THEATER REVIEW: The Game's Afoot is a hilarious whodunit romp
The word "madhouse" doesn't even begin to describe it.
(SPOT.ph) It shouldn’t come as a surprise that Sherlock Holmes remains one of the most enduring characters in literature. Since Sir Arthur Conan Doyle’s first Sherlock story in 1887, the famed character never really left the public eye. These days, we associate Sherlock with his modern iterations, from Robert Downey, Jr. to Jonny Lee Miller and Benedict Cumberbatch. But back in the character’s heyday, Conan Doyle himself endorsed one man as the face of Sherlock: Broadway star William Gillette—who, incidentally, is the protagonist of Repertory Philippines’ 79th season premiere, The Game’s Afoot.
The plot follows Gillette in his palatial Connecticut home as he attempts to solve the mystery behind the sudden death of one of his Broadway show's crew members. Accompanying Gillette in his search for answers are his fellow actors in the cast, a peculiar police detective, a mean-spirited theater critic, and Gillette’s mother.
Repertory Philippines enlists an impressive roster of actors who each inject life into playwright Ken Ludwig’s memorable characters: Leading the cast is Paul Holme whose William Gillette is delightfully eccentric; an oddball whose 20 years of playing Sherlock Holmes have begun to bleed into his own personality. Joy Virata is a hoot in her role as Gillette’s dotty, doting mother.
Pinky Amador, playing the deliciously sharp-tongued Daria Chase, turns the ferocity up to eleven, and adds a side of hamminess for good measure. Meanwhile, Jeremy Domingo (Felix Geisel), Christine Flores (Madge Geisel), Hans Eckstein (Simon Bright), Mica Pineda (Aggie Wheeler), and Natalie Everett (Inspector Goring) round out a stellar cast that manages to coax out all the wit and comedy of Ludwig’s richly written play.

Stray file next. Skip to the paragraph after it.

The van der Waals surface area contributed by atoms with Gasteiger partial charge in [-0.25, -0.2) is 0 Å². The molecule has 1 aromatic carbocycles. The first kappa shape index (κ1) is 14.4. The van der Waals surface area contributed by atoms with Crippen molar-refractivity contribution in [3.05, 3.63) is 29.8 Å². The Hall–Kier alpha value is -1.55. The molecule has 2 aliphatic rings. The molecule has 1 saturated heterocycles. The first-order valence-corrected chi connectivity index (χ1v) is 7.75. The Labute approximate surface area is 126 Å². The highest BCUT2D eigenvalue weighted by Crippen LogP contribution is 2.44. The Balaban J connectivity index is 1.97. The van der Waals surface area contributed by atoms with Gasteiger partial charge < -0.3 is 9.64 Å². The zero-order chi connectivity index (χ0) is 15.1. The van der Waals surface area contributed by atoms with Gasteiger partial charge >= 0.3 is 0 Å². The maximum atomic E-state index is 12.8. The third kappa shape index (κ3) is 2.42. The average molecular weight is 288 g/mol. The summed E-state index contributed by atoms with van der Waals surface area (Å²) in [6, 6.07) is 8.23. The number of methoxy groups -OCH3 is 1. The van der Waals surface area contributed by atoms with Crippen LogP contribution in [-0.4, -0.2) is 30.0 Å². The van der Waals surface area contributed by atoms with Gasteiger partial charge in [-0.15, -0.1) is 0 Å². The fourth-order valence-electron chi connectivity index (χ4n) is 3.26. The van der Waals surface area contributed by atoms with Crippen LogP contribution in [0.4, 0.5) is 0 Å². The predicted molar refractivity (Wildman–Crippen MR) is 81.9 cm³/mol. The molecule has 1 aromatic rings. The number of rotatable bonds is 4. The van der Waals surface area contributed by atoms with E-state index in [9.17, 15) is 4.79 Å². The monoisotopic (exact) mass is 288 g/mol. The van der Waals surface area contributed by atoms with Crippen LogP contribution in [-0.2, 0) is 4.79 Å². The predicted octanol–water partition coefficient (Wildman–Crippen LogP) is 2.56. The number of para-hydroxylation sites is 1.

It begins a bit slowly while the characters—and their relationships to one another—are introduced, arriving in intervals at Gillette's home on Christmas eve. But the pace picks up, as dinner parties often do, as soon as everyone's had a bite to eat. Ludwig’s script (winner of the 2012 Edgar Award for Best Play from The Mystery Writers of America) elevates what could have been a generic “whodunit?” into a hilarious romp replete with genuinely surprising twists and clever, lighthearted dialogue that parodies tropes in the murder-mystery genre.
Repertory’s production takes full advantage of the play’s 1936 setting with its luscious set design. Once the curtains opened to reveal the full set depicting the Gillette house’s living room (designed by director Miguel Faustmann), there were audible gasps of excitement from the audience. The Greenbelt 1 Onstage Theater’s proscenium is decked out with a golden Gatsby-esque Art Deco pattern that screams “Old World grandeur.” Bonsai Cielo’s costumes—silky, intricately detailed dresses and handsome suits—also capture the opulence of the early 20th Century. John Batalla’s lights and TJ Ramos’ sounds, on the other hand, work together to set the differing tones of the show—the “madhouse,” as the cast describes it.
All in all, The Game’s Afoot is an entertaining, tongue-in-cheek satire that promises to keep audiences laughing and guessing well until the final twist is revealed. Whether it’s the strong performances or the solid comedic moments, it’s a murder-mystery that makes a great debut for Rep's 2016 season.
Also read: 10 Theatrical Shows to See in Manila in 2016